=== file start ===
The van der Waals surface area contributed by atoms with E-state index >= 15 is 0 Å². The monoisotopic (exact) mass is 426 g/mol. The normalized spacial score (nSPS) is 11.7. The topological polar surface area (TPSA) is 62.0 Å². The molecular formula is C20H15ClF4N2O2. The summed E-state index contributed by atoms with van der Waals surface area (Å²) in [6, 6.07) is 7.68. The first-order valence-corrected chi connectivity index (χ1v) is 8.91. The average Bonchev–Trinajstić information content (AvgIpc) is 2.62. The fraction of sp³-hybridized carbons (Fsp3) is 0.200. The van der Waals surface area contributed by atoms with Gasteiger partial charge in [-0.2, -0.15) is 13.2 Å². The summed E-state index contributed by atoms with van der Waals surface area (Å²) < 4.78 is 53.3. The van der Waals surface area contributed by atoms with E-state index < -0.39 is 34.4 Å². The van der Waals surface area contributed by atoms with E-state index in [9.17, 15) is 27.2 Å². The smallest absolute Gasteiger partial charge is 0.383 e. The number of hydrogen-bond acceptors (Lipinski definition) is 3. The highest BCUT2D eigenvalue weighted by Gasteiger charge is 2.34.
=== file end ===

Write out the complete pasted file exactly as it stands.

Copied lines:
The van der Waals surface area contributed by atoms with E-state index >= 15 is 0 Å². The monoisotopic (exact) mass is 426 g/mol. The normalized spacial score (nSPS) is 11.7. The topological polar surface area (TPSA) is 62.0 Å². The molecular formula is C20H15ClF4N2O2. The summed E-state index contributed by atoms with van der Waals surface area (Å²) in [6, 6.07) is 7.68. The first-order valence-corrected chi connectivity index (χ1v) is 8.91. The average Bonchev–Trinajstić information content (AvgIpc) is 2.62. The fraction of sp³-hybridized carbons (Fsp3) is 0.200. The van der Waals surface area contributed by atoms with Gasteiger partial charge in [-0.2, -0.15) is 13.2 Å². The summed E-state index contributed by atoms with van der Waals surface area (Å²) < 4.78 is 53.3. The van der Waals surface area contributed by atoms with E-state index < -0.39 is 34.4 Å². The van der Waals surface area contributed by atoms with E-state index in [9.17, 15) is 27.2 Å². The smallest absolute Gasteiger partial charge is 0.383 e. The number of hydrogen-bond acceptors (Lipinski definition) is 3. The highest BCUT2D eigenvalue weighted by Gasteiger charge is 2.34.